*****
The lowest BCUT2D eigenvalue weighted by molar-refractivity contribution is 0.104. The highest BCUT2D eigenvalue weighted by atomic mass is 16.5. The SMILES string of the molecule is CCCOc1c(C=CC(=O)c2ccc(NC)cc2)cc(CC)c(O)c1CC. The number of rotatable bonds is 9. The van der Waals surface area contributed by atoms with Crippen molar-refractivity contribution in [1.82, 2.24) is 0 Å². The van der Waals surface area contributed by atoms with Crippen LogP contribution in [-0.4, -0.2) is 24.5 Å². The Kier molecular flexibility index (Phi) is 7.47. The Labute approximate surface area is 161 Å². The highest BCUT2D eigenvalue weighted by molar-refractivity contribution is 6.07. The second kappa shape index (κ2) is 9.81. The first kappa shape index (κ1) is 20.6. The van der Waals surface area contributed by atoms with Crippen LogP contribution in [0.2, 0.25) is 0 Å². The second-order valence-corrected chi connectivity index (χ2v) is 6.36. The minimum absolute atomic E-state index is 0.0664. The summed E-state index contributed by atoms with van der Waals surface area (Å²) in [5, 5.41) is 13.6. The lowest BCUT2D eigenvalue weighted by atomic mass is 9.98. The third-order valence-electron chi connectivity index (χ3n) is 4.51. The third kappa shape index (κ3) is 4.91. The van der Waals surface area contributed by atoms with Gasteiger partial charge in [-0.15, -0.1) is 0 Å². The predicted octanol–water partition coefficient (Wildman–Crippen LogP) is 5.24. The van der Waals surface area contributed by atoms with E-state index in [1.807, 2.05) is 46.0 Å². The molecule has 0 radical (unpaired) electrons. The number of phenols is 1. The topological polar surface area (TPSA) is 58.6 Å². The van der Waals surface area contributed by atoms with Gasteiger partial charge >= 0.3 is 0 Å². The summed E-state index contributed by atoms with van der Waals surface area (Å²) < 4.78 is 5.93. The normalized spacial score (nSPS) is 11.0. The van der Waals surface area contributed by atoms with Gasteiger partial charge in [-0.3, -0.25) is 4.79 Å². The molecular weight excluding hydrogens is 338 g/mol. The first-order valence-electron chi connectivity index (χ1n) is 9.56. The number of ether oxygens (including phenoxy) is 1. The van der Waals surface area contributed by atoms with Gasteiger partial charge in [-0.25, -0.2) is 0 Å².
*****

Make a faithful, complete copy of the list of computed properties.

The lowest BCUT2D eigenvalue weighted by molar-refractivity contribution is 0.104. The highest BCUT2D eigenvalue weighted by atomic mass is 16.5. The SMILES string of the molecule is CCCOc1c(C=CC(=O)c2ccc(NC)cc2)cc(CC)c(O)c1CC. The number of rotatable bonds is 9. The van der Waals surface area contributed by atoms with Crippen molar-refractivity contribution in [1.82, 2.24) is 0 Å². The van der Waals surface area contributed by atoms with Crippen LogP contribution in [-0.4, -0.2) is 24.5 Å². The Kier molecular flexibility index (Phi) is 7.47. The Labute approximate surface area is 161 Å². The highest BCUT2D eigenvalue weighted by molar-refractivity contribution is 6.07. The second kappa shape index (κ2) is 9.81. The first kappa shape index (κ1) is 20.6. The van der Waals surface area contributed by atoms with Crippen LogP contribution in [0.2, 0.25) is 0 Å². The second-order valence-corrected chi connectivity index (χ2v) is 6.36. The minimum absolute atomic E-state index is 0.0664. The summed E-state index contributed by atoms with van der Waals surface area (Å²) in [5, 5.41) is 13.6. The lowest BCUT2D eigenvalue weighted by atomic mass is 9.98. The third-order valence-electron chi connectivity index (χ3n) is 4.51. The third kappa shape index (κ3) is 4.91. The van der Waals surface area contributed by atoms with Gasteiger partial charge in [-0.15, -0.1) is 0 Å². The predicted octanol–water partition coefficient (Wildman–Crippen LogP) is 5.24. The van der Waals surface area contributed by atoms with E-state index in [1.807, 2.05) is 46.0 Å². The molecule has 0 radical (unpaired) electrons. The number of phenols is 1. The topological polar surface area (TPSA) is 58.6 Å². The van der Waals surface area contributed by atoms with Gasteiger partial charge >= 0.3 is 0 Å². The summed E-state index contributed by atoms with van der Waals surface area (Å²) < 4.78 is 5.93. The normalized spacial score (nSPS) is 11.0. The van der Waals surface area contributed by atoms with Gasteiger partial charge in [-0.3, -0.25) is 4.79 Å². The molecular weight excluding hydrogens is 338 g/mol. The first-order valence-electron chi connectivity index (χ1n) is 9.56. The number of ether oxygens (including phenoxy) is 1. The van der Waals surface area contributed by atoms with Gasteiger partial charge in [-0.25, -0.2) is 0 Å².